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IT Consultant Talks About 'Negotiating for Nerds' (Video) 61

Posted by Roblimo
from the paying-it-forward dept.
Matt Heusser did a Slashdot video interview back in 2013 titled How to Become an IT Expert Companies Seek Out and Pay Well. Despite noise from a few yammerheads about Matt getting 'free advertising' on Slashdot, which is unlikely since the vast majority of Slashdot users are more likely to compete with him than to hire him, most of the people who saw that video (or read the transcript) knew he was giving helpful advice to peers who might want to get out of the cubicle and work for themselves.

Today, Matt is with us again. This video is about 'Negotiating for Nerds.' Matt talks about negotiating a pay raise or consulting fee increase, starting with learning who has the actual power to negotiate with you. This is essential knowledge if you are employed (or self-employed) in IT and want to make sure you're getting all you are worth.

Comment: I lived in a FEMA trailer and it wasn't that bad (Score 3, Informative) 79

by n1ywb (#49331165) Attached to: Better Disaster Shelters than FEMA Trailers (Video)
I had the priviledge of living in a government surplus FEMA trailer on a Navy base for about four weeks. It really wasn't that bad. They're just cheap trailers built by some cheap trailer company like the millions of other cheap trailers that people live in all over the US. There's nothing FEMA-ey about them. I don't know what everybody is complaining about. Bunch of whine-ass cry-babies. "Oh the FREE trailer I got from the government ISN'T GOOD ENOUGH". Or maybe this whole thing was concocted by the media. When FEMA got rid of them, this base got about a dozen, for free, and they've been lived in ever since, including by me, and they are perfectly livable.

Comment: Slashdot interviews getting better? (Score 1) 20

by n1ywb (#48961013) Attached to: Interviews: Dr. Robert Ballard Answers Your Questions
There are those in oceanography who would tell you that Bob's submersibles are pressurized by his own overinflated ego. But I guess haters gonna hate. FWIW my grandpa met him once and speaks highly of him, and he answered a letter one of my cousin's wrote to him. And the JASON system is fucking rad.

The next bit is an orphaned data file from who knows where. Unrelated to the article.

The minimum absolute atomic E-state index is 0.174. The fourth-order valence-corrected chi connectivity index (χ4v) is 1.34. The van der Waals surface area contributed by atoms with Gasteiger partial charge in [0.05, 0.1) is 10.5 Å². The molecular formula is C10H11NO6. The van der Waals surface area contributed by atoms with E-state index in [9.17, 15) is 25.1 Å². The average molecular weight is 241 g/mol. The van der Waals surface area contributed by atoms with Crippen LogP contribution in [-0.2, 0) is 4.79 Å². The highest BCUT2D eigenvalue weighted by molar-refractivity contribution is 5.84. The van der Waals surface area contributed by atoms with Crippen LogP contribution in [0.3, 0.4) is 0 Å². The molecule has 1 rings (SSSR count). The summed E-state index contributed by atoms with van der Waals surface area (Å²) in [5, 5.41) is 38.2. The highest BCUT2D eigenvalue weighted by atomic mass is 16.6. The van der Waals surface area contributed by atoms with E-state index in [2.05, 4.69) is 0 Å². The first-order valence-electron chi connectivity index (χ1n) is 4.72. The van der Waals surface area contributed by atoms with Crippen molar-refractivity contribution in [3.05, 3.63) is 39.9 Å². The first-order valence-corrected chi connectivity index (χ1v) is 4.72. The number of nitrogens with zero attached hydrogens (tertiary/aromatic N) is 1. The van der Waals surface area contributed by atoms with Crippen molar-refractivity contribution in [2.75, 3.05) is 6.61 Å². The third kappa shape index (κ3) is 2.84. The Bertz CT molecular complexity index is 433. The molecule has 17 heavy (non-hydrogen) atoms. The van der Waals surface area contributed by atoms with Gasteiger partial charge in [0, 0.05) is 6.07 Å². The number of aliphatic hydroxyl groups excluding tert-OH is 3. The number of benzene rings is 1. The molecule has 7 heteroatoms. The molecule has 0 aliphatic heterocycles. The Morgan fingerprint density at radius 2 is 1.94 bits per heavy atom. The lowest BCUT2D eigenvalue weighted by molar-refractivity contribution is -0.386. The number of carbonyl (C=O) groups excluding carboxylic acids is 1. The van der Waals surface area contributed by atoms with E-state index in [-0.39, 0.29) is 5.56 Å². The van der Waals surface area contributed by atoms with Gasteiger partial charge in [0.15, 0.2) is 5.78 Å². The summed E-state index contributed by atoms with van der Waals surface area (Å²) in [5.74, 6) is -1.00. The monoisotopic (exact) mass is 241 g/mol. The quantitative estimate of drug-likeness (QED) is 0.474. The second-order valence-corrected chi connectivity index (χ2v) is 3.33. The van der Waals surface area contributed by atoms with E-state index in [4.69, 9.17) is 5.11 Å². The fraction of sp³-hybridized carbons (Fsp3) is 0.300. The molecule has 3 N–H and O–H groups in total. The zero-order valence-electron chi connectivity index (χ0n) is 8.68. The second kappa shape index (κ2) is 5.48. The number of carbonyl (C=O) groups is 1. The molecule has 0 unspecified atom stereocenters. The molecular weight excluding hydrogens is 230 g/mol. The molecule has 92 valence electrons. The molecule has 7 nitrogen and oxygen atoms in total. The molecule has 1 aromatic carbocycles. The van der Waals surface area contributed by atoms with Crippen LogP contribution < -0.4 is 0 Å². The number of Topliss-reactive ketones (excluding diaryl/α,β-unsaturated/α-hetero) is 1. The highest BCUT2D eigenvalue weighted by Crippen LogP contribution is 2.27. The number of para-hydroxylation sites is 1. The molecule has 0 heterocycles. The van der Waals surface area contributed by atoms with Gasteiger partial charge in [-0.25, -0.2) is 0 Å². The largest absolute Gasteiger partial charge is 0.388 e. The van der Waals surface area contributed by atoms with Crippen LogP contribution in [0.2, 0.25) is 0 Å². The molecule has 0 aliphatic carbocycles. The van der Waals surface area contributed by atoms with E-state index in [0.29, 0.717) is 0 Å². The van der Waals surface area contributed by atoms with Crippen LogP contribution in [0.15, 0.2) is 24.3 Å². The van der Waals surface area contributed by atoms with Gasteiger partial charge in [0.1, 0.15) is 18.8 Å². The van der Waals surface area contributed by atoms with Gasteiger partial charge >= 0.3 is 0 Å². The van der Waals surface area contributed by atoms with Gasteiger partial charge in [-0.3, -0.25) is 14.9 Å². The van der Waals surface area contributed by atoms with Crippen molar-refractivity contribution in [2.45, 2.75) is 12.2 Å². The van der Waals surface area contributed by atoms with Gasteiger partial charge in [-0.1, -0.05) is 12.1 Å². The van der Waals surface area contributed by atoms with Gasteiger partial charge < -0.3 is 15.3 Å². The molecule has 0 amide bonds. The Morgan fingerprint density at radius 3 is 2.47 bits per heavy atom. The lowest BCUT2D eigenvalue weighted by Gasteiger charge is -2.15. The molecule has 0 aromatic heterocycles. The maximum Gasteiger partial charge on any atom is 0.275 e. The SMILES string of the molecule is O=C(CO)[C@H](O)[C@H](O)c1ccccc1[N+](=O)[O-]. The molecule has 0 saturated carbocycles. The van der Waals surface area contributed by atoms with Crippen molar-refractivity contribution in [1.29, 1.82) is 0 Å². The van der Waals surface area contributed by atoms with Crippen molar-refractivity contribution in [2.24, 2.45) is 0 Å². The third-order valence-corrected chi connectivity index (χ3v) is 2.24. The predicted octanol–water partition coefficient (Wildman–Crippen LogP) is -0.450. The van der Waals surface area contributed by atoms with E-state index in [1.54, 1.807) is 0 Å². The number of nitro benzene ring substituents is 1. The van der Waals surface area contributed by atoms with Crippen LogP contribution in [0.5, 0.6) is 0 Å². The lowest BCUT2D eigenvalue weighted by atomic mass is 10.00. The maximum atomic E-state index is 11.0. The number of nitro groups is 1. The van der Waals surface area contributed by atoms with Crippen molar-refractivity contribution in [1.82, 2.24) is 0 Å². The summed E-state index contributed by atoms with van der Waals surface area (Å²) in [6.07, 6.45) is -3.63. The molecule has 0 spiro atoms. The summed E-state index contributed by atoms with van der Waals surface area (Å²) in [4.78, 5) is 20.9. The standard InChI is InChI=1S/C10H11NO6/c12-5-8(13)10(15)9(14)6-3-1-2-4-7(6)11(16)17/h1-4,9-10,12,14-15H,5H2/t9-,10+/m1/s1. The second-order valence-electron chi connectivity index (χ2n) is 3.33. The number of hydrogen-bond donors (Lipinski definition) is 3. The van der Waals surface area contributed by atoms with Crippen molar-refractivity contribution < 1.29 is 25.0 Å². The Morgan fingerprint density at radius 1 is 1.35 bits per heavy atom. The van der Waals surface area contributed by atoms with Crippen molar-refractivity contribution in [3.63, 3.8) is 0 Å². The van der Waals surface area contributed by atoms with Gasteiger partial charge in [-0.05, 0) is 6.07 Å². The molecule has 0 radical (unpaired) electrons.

Comment: Re:So? (Score 1) 175

by n1ywb (#48018895) Attached to: When Everything Works Like Your Cell Phone
Your victrola is probably an exceptional outlyer. It's remarkable because it's so old and still works. Nevermind the million other busted victrolas in the landfill. I've gone through plenty of old stuff that was busted and not worth fixing for any practical reason. Old does not necessarily equal good. Sure manufacturing quality of consumer goods is hit or miss but that's nothing new either. You think nobody sold junk 100 years ago? Yeah right.

Comment: All that's old is new again (Score 1) 175

by n1ywb (#48018853) Attached to: When Everything Works Like Your Cell Phone

It wasn't very long ago that; guess what? NOBODY owned their telephone! That's right, you RENTED it from the phone company! In fact it was ILLEGAL to third party phone. In fact some people STILL RENT their phone. Their ROTARY land line phone.

http://usatoday30.usatoday.com/news/offbeat/2006-09-14-phone_x.htm

Funny how quickly people forget. As they say in china, there's nothing new under the sun.

Comment: The tipping point (Score 2) 147

by n1ywb (#48003771) Attached to: PostgreSQL Outperforms MongoDB In New Round of Tests
My understanding is that it's easy to spread READ ONLY postgres load accross multiple servers. WRITING is a bottleneck with postgresql though because it enforces consistency, while other DBs like couch kick the consistency can down the road to the application. But I haven't seriously looked into it in years.

e-credibility: the non-guaranteeable likelihood that the electronic data you're seeing is genuine rather than somebody's made-up crap. - Karl Lehenbauer

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